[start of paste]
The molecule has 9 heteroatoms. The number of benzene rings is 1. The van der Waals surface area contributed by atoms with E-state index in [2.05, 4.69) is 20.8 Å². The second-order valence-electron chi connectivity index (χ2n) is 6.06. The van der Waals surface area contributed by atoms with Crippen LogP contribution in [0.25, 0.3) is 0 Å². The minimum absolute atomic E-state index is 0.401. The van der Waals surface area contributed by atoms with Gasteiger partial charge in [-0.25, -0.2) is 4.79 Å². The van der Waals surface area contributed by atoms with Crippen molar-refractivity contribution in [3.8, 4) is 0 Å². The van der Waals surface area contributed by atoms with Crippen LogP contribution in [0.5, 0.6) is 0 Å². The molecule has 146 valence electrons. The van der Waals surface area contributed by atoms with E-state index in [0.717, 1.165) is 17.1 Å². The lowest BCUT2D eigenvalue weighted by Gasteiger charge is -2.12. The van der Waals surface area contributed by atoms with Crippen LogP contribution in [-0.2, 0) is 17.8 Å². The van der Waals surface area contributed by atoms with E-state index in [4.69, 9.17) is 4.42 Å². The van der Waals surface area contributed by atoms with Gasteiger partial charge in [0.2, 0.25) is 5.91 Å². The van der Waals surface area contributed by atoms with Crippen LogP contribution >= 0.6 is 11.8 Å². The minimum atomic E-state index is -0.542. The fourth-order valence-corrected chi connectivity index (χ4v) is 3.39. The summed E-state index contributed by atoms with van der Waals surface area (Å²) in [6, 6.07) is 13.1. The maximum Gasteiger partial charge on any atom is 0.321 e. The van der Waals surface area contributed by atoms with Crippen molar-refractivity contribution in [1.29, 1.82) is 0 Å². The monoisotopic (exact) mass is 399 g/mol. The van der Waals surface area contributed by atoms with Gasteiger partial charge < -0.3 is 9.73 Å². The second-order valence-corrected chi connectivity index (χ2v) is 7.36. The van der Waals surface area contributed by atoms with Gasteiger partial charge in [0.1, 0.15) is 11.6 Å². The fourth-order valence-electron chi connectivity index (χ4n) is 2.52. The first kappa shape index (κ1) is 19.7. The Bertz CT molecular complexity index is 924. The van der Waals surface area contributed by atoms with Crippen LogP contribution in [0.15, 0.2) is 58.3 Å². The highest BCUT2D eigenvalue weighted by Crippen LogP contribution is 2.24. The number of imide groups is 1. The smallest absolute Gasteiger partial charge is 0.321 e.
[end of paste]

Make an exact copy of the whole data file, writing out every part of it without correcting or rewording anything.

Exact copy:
The molecule has 9 heteroatoms. The number of benzene rings is 1. The van der Waals surface area contributed by atoms with E-state index in [2.05, 4.69) is 20.8 Å². The second-order valence-electron chi connectivity index (χ2n) is 6.06. The van der Waals surface area contributed by atoms with Crippen LogP contribution in [0.25, 0.3) is 0 Å². The minimum absolute atomic E-state index is 0.401. The van der Waals surface area contributed by atoms with Gasteiger partial charge in [-0.25, -0.2) is 4.79 Å². The van der Waals surface area contributed by atoms with Crippen molar-refractivity contribution in [3.8, 4) is 0 Å². The van der Waals surface area contributed by atoms with Crippen LogP contribution in [0.5, 0.6) is 0 Å². The molecule has 146 valence electrons. The van der Waals surface area contributed by atoms with E-state index in [0.717, 1.165) is 17.1 Å². The lowest BCUT2D eigenvalue weighted by Gasteiger charge is -2.12. The van der Waals surface area contributed by atoms with Crippen LogP contribution in [-0.2, 0) is 17.8 Å². The van der Waals surface area contributed by atoms with E-state index in [4.69, 9.17) is 4.42 Å². The van der Waals surface area contributed by atoms with Gasteiger partial charge in [0.2, 0.25) is 5.91 Å². The van der Waals surface area contributed by atoms with Crippen LogP contribution >= 0.6 is 11.8 Å². The minimum atomic E-state index is -0.542. The fourth-order valence-corrected chi connectivity index (χ4v) is 3.39. The summed E-state index contributed by atoms with van der Waals surface area (Å²) in [6, 6.07) is 13.1. The maximum Gasteiger partial charge on any atom is 0.321 e. The van der Waals surface area contributed by atoms with Crippen molar-refractivity contribution in [1.29, 1.82) is 0 Å². The monoisotopic (exact) mass is 399 g/mol. The van der Waals surface area contributed by atoms with Gasteiger partial charge < -0.3 is 9.73 Å². The second-order valence-corrected chi connectivity index (χ2v) is 7.36. The van der Waals surface area contributed by atoms with Gasteiger partial charge in [0.1, 0.15) is 11.6 Å². The fourth-order valence-electron chi connectivity index (χ4n) is 2.52. The first kappa shape index (κ1) is 19.7. The Bertz CT molecular complexity index is 924. The van der Waals surface area contributed by atoms with Crippen LogP contribution in [0.15, 0.2) is 58.3 Å². The highest BCUT2D eigenvalue weighted by Crippen LogP contribution is 2.24. The number of imide groups is 1. The smallest absolute Gasteiger partial charge is 0.321 e.